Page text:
Forensic anthropology and documentary film: genocide, material evidence and the work of the Argentine Forensic Anthropology Team (EAAF)
In the aftermath of the genocides in Argentina, Chile and Guatemala, filmmakers began documenting the work of forensic anthropologists, who were instrumental in the identification of remains often found in mass graves. The Argentine Forensic Anthropology Team (Equipo Argentino de Antropología Forense, EAAF), an organization that from its inception functioned independently from the national government, promptly became responsible for carrying out the exhumations ordered by judges, working closely with the families of the disappeared. In this presentation, I will analyze a number of films from these three countries that document the delicate work of forensic anthropologists and delineate the social and political repercussions of exhuming victims of human rights abuses. These films are also valuable as material evidence, inasmuch as they they reveal the particulars of genocidal crimes. A few of the films under consideration will be: Granito (Yates, 2011), ¿Fernando ha vuelto a desaparecer? (Caiozzi, 2006), El último confín (Ratto 2006), Organizaciones Horizontales (Quattrini, 2003), Fernando ha vuelto (Caiozzi, 1998), and Following Antigone: Forensic Anthropology and Human Rights Investigations (Doretti, Aho, 2005), a documentary produced by the EAAF.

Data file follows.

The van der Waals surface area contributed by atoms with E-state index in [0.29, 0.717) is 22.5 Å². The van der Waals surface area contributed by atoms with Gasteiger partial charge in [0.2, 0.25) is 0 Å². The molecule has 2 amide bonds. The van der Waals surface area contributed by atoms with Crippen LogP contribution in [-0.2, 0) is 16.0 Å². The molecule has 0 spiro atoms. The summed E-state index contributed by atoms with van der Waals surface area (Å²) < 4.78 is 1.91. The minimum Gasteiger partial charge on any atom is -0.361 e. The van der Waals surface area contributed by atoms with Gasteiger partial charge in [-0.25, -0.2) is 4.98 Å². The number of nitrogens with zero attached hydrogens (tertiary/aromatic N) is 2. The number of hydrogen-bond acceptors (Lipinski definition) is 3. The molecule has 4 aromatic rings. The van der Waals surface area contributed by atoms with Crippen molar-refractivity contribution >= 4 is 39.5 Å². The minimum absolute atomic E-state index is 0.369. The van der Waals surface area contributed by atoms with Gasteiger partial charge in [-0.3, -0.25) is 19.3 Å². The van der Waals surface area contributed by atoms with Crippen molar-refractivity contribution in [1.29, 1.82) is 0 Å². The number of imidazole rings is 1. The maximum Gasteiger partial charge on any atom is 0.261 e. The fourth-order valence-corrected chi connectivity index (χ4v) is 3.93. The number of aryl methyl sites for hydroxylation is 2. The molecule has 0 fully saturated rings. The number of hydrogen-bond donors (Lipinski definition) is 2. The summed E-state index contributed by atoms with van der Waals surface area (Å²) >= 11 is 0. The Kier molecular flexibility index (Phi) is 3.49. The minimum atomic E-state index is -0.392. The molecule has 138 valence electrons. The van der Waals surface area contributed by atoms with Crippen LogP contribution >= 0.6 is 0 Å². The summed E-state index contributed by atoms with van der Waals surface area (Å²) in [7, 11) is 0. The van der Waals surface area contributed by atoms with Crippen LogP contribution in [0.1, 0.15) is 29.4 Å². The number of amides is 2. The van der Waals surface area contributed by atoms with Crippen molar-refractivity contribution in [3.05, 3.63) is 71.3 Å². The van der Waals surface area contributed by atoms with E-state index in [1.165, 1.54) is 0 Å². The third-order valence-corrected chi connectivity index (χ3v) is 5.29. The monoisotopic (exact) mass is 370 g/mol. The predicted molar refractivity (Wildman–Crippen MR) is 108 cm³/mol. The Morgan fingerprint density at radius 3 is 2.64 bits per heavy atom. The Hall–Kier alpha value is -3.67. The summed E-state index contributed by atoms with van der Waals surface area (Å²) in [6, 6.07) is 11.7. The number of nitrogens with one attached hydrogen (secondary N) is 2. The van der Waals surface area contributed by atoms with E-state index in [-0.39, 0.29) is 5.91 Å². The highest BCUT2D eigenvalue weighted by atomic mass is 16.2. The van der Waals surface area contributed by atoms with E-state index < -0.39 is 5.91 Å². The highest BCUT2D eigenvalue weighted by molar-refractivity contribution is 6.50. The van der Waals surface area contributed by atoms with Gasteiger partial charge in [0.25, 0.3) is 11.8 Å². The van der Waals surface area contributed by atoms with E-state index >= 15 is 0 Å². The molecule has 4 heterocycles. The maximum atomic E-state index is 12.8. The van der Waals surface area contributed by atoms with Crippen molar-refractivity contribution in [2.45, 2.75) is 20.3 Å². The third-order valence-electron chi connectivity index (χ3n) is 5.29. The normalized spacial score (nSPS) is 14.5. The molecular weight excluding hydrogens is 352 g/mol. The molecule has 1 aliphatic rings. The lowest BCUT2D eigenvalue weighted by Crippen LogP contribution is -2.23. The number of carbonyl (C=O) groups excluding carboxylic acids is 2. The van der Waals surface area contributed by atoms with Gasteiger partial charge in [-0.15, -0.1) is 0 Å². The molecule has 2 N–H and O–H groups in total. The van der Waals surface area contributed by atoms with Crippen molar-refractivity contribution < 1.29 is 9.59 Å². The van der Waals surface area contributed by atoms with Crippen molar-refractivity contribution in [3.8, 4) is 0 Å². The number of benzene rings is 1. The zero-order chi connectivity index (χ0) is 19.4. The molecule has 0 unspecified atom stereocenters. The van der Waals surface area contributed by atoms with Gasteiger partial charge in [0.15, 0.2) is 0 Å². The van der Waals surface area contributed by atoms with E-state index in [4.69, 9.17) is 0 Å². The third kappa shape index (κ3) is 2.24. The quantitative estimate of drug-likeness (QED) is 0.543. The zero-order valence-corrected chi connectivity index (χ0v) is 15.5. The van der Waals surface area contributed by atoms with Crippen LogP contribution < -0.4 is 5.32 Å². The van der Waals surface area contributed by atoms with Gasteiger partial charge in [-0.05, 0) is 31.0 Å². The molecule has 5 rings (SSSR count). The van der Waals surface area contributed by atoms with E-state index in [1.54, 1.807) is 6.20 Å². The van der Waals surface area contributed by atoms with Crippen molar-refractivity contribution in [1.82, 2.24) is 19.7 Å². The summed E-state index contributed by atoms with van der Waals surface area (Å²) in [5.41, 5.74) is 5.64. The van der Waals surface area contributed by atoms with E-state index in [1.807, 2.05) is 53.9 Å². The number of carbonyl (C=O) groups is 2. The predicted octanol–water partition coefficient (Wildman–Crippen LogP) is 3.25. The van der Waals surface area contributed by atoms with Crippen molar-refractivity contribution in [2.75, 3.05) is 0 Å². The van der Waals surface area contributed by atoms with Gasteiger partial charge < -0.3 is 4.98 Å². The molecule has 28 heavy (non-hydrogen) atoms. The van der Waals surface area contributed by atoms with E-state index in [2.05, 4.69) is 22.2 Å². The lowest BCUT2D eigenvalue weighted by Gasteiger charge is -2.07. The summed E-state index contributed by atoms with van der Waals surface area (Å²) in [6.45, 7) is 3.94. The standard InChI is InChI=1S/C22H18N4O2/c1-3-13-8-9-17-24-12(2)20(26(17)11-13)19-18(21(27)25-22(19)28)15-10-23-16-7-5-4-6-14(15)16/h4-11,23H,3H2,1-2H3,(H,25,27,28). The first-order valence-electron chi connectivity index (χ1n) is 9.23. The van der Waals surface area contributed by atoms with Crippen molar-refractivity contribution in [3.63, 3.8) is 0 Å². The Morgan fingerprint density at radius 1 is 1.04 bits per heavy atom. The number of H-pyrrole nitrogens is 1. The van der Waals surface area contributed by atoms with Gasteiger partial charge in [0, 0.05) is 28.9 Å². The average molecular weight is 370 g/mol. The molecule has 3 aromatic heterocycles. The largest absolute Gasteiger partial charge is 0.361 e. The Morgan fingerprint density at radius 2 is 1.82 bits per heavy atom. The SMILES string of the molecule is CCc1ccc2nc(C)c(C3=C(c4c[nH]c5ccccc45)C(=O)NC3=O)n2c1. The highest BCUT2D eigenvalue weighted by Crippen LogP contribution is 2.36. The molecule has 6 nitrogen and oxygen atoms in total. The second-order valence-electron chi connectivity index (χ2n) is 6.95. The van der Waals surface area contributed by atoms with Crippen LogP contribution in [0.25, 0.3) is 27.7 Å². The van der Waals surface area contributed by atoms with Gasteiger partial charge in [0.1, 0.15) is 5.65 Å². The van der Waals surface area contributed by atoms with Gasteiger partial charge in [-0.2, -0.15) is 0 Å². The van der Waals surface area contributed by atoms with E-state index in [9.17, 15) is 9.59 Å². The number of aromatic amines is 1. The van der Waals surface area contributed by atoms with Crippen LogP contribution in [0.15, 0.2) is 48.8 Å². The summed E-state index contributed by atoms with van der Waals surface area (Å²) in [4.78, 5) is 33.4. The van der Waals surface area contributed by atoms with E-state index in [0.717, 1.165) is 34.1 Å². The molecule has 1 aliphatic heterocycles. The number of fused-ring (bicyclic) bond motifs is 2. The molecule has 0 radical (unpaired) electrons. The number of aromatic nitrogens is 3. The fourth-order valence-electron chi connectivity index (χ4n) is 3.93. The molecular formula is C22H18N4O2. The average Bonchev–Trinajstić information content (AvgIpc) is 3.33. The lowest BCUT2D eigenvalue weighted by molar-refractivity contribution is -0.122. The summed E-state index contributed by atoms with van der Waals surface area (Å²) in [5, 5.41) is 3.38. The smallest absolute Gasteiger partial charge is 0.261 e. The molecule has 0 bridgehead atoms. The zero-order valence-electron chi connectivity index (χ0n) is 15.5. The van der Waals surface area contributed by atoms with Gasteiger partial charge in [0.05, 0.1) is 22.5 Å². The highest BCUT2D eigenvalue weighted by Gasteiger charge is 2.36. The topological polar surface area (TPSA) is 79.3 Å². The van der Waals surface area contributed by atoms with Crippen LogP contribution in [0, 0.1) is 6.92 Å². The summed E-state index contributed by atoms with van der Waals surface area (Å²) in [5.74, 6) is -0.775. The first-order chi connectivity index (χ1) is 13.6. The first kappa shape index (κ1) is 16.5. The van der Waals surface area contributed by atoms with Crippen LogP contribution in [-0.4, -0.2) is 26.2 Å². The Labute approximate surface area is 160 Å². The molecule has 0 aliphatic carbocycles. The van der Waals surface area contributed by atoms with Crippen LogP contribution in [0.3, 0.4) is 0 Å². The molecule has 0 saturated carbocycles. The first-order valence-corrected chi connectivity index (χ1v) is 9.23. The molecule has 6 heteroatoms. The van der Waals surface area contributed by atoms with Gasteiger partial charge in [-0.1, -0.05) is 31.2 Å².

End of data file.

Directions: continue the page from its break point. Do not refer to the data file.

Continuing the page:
Latin American Studies Conference: Democracy & Memory (Chicago, IL)